A dad was ordered to take down his daughter’s swing set from his garden in case other children played on it.
Tony Carter, 42, was forced to tear down the climbing frame after the council warned it could pose a threat to neighbourhood kids.
Despite standing behind a fence, Canterbury City Council said the swing set was in front of a communal garden on an estate.
Tony, from Herne Bay, Kent, claims even his offer to unclip the swings when they were not being used by daughter Marnie was turned down.
He said: “The flat is ground floor on a main road but there is a fence about three-and-a-half feet tall around it.
“We got permission two years ago that we could have the swings up but we received a call from the council saying we have to take them down.”
He continued: “They say if kids jump over the fence and go on them and hurt themselves the council will be responsible.
“Unless we can supervise the swings the whole time, we have to remove them.
“It’s ridiculous. They won’t compromise either – I asked if I could just unhook the swings each night but they said the whole frame has to come down.”
Tony says his four-year-old daughter Marnie Sparks-Carter was in floods of tears when her toy was taken away because she used to love playing on them with her pals.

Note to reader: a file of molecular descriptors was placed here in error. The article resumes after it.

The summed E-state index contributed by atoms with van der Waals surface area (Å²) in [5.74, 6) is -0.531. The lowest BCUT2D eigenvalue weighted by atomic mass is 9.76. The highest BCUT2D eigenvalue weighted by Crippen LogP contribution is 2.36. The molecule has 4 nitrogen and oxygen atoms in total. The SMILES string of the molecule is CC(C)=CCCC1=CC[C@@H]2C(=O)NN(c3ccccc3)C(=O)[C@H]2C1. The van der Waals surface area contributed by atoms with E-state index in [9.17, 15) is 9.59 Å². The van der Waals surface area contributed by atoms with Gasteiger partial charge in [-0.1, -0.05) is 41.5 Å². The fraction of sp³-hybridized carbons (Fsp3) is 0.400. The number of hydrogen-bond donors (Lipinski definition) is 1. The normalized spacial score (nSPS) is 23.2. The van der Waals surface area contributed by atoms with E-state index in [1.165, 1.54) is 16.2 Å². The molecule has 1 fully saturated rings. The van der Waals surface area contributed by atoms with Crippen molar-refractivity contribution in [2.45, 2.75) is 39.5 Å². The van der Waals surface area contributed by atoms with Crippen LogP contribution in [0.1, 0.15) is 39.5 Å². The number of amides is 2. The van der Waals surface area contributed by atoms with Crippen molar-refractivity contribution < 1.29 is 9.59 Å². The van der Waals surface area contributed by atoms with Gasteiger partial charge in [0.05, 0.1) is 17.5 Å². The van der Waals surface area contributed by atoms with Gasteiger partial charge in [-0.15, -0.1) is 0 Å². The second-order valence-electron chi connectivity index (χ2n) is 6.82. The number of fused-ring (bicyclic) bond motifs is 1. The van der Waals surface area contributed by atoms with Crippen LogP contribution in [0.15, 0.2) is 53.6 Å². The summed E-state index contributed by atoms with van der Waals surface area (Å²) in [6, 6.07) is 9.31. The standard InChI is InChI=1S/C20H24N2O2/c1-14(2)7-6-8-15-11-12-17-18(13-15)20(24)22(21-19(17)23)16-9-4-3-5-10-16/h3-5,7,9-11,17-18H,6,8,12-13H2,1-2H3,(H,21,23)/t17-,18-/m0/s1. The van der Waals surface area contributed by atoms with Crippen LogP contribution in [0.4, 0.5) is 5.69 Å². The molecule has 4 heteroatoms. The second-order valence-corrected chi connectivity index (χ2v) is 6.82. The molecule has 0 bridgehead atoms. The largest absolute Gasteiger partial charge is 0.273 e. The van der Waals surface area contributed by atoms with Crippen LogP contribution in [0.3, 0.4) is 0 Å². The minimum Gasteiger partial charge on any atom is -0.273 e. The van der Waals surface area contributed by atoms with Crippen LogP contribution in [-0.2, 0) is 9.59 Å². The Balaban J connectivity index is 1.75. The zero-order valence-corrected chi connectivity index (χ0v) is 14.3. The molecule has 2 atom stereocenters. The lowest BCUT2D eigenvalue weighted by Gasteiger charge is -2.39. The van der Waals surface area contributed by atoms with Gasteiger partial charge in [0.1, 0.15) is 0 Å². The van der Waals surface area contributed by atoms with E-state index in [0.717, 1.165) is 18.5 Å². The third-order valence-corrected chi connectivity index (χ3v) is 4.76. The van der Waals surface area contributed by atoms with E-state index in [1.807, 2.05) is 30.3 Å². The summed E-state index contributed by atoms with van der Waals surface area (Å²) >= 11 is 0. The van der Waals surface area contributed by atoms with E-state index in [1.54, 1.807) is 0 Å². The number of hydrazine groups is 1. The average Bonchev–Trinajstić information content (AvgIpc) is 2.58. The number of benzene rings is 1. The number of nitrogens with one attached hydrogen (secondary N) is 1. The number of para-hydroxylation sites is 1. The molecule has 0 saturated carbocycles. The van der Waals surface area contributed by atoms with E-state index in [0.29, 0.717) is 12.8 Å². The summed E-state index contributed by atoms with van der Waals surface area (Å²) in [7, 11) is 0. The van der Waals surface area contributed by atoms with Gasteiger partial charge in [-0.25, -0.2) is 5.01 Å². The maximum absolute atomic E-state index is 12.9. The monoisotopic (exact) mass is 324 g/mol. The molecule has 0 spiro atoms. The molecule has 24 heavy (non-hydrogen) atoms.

He added: “Her and her little mates love going on those swings and now they can’t.
“Marnie was really upset, she doesn’t understand why they need to be taken down.
“I just told her it’s because it’s muddy and cold outside.”
Tony has taken a swipe at the overly-cautious council, who even made him remove a shallow paddling pool from outside the flat, where Marnie lives with her mum.
He said: “We had a paddling pool out there once too and we were told we couldn’t have that out there either unless it was supervised the whole time.”
An East Kent Housing spokesman says the swings are in an area of communal garden.
They added: “We have therefore advised the tenant that she can have them up provided her children are using them on a supervised basis, and that she must remove them when they are not in use.
“This is because the council’s insurance would not cover any accidents if the swings were to be used by others.”